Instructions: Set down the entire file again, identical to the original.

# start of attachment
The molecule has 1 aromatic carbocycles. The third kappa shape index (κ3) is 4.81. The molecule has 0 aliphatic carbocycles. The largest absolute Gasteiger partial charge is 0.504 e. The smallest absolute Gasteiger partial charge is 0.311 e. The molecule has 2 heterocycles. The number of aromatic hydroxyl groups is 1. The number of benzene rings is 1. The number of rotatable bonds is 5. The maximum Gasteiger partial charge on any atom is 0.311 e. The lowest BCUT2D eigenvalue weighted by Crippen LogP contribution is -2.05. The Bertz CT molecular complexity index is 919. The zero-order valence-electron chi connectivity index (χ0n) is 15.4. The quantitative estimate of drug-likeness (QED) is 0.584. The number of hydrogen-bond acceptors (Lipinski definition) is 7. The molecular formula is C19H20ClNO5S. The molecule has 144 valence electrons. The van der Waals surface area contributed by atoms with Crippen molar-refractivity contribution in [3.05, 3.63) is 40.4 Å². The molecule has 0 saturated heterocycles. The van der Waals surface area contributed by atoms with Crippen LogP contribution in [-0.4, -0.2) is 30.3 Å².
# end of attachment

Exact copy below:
The molecule has 1 aromatic carbocycles. The third kappa shape index (κ3) is 4.81. The molecule has 0 aliphatic carbocycles. The largest absolute Gasteiger partial charge is 0.504 e. The smallest absolute Gasteiger partial charge is 0.311 e. The molecule has 2 heterocycles. The number of aromatic hydroxyl groups is 1. The number of benzene rings is 1. The number of rotatable bonds is 5. The maximum Gasteiger partial charge on any atom is 0.311 e. The lowest BCUT2D eigenvalue weighted by Crippen LogP contribution is -2.05. The Bertz CT molecular complexity index is 919. The zero-order valence-electron chi connectivity index (χ0n) is 15.4. The quantitative estimate of drug-likeness (QED) is 0.584. The number of hydrogen-bond acceptors (Lipinski definition) is 7. The molecular formula is C19H20ClNO5S. The molecule has 144 valence electrons. The van der Waals surface area contributed by atoms with Crippen molar-refractivity contribution in [3.05, 3.63) is 40.4 Å². The molecule has 0 saturated heterocycles. The van der Waals surface area contributed by atoms with Crippen LogP contribution in [-0.4, -0.2) is 30.3 Å².